Mushroom Hunting with my Niece
September 22, 2022
Today, Therese and I went mushroom hunting in the woods. I hadn’t been out since last October so it was long overdue and great that Therese got me out there.
Instead of borrowing the ranger or a four wheeler to go across the fields to the woods, I had Therese drive us down the highway and pull off at where I thought the old snowmobile trail had been. We waded through tall weedy plants, ducked under tree branches and paused to plot our course. Clumps of horsetail and ferns populated the area, an emerald wood.
“Well, we could go up the trail over there or go up this ravine. Which one do you think we should do?” I asked.
“You know what, let’s go up the ravine, it looks challenging and therefore fun.”
“Okay,” Therese replied in full agreement and eagerness. I ambled up a pile of small boulders and fallen branches covered in moss and plants, struggling at first without being able to grab a hold of something to pull myself up and nearly losing my footing. Therese followed. I was thinking this was the really big ravine that Lexie, Isabel and I went up even though it didn’t look the same, but I reasoned it was because we hadn’t started at the bottom before and it had been April when everything looked different. We were practically rock climbing; fun and exhilarating. I paused momentarily on the ascent to observe the reptilian looking liverwort.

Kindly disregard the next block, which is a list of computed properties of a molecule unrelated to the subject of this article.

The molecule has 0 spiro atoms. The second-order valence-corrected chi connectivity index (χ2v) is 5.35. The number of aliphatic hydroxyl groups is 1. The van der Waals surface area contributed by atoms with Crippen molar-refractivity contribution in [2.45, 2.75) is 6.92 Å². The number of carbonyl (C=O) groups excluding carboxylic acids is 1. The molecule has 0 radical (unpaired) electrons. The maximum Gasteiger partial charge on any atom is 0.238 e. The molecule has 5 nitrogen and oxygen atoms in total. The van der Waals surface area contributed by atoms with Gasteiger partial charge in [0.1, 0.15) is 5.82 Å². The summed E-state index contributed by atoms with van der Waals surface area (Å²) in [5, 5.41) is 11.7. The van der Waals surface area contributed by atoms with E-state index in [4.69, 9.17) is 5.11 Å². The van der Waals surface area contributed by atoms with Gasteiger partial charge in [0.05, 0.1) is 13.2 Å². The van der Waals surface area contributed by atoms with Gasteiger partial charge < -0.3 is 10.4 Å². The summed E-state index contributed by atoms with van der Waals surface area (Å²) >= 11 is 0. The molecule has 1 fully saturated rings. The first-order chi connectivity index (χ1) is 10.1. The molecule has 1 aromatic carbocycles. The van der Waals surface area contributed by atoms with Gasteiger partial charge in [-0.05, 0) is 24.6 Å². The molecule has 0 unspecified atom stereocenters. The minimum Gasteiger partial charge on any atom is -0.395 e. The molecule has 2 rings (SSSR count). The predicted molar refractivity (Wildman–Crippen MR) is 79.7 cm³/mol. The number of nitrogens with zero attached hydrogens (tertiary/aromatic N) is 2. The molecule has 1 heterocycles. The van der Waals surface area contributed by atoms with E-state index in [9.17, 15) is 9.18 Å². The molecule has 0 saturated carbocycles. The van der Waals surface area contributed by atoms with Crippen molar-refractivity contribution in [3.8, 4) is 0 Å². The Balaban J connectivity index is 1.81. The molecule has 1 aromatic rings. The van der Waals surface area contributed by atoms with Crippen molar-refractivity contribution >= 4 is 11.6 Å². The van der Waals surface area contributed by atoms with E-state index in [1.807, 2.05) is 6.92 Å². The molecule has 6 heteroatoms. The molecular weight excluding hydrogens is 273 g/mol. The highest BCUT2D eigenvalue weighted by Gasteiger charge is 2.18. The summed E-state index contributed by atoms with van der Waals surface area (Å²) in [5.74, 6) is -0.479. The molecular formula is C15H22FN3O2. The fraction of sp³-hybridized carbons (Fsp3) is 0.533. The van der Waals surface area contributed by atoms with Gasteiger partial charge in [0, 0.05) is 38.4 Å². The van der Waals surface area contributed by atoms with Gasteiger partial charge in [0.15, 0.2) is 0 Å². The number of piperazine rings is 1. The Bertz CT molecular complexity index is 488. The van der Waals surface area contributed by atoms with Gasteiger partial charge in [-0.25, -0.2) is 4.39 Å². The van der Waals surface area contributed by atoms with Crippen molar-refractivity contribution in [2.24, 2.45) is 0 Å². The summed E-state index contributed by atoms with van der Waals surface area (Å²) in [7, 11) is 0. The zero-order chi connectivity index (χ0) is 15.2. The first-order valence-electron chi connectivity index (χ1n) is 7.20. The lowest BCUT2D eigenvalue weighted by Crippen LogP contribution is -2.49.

“Mushrooms!” Therese exclaimed, pausing to cut the small oysters off a boxelder tree, placing them into her bag. The stacked rocks were magical, moss and ferns cascading off of them, spiderwebs stretched between. A few leaves here and there. Passed by a few trees on the climb. Therese found a few more small oyster mushrooms. We carefully maneuvered around a tree and continued the steep, upward trek. Once I was up safely, Therese tossed up the bag of mushrooms. They nearly fell back down, I dove and bent backwards to grab them, almost falling over myself.